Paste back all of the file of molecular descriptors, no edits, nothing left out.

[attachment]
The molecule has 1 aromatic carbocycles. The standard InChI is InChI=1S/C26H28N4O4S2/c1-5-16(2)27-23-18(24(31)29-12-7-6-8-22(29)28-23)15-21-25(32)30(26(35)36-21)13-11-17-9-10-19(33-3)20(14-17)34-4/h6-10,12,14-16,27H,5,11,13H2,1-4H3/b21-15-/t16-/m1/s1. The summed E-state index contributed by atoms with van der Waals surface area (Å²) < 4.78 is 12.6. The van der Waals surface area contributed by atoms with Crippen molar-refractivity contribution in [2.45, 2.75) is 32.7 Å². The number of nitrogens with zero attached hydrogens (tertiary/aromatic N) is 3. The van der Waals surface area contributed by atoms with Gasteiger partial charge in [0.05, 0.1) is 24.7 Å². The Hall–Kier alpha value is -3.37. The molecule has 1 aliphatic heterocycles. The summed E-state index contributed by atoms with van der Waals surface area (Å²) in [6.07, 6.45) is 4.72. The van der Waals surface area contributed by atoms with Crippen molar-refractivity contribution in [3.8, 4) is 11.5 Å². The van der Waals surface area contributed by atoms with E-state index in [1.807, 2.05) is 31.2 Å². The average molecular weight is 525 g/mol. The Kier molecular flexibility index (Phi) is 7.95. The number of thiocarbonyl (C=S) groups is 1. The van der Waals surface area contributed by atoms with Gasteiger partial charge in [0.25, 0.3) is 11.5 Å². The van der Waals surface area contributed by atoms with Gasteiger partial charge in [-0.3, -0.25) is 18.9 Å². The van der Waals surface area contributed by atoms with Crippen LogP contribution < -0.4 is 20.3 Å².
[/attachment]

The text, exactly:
The molecule has 1 aromatic carbocycles. The standard InChI is InChI=1S/C26H28N4O4S2/c1-5-16(2)27-23-18(24(31)29-12-7-6-8-22(29)28-23)15-21-25(32)30(26(35)36-21)13-11-17-9-10-19(33-3)20(14-17)34-4/h6-10,12,14-16,27H,5,11,13H2,1-4H3/b21-15-/t16-/m1/s1. The summed E-state index contributed by atoms with van der Waals surface area (Å²) < 4.78 is 12.6. The van der Waals surface area contributed by atoms with Crippen molar-refractivity contribution in [2.45, 2.75) is 32.7 Å². The number of nitrogens with zero attached hydrogens (tertiary/aromatic N) is 3. The van der Waals surface area contributed by atoms with Gasteiger partial charge in [0.05, 0.1) is 24.7 Å². The Hall–Kier alpha value is -3.37. The molecule has 1 aliphatic heterocycles. The summed E-state index contributed by atoms with van der Waals surface area (Å²) in [6.07, 6.45) is 4.72. The van der Waals surface area contributed by atoms with Crippen molar-refractivity contribution in [3.8, 4) is 11.5 Å². The van der Waals surface area contributed by atoms with E-state index in [1.807, 2.05) is 31.2 Å². The average molecular weight is 525 g/mol. The Kier molecular flexibility index (Phi) is 7.95. The number of thiocarbonyl (C=S) groups is 1. The van der Waals surface area contributed by atoms with Gasteiger partial charge in [0.25, 0.3) is 11.5 Å². The van der Waals surface area contributed by atoms with Gasteiger partial charge in [-0.3, -0.25) is 18.9 Å². The van der Waals surface area contributed by atoms with Crippen LogP contribution < -0.4 is 20.3 Å².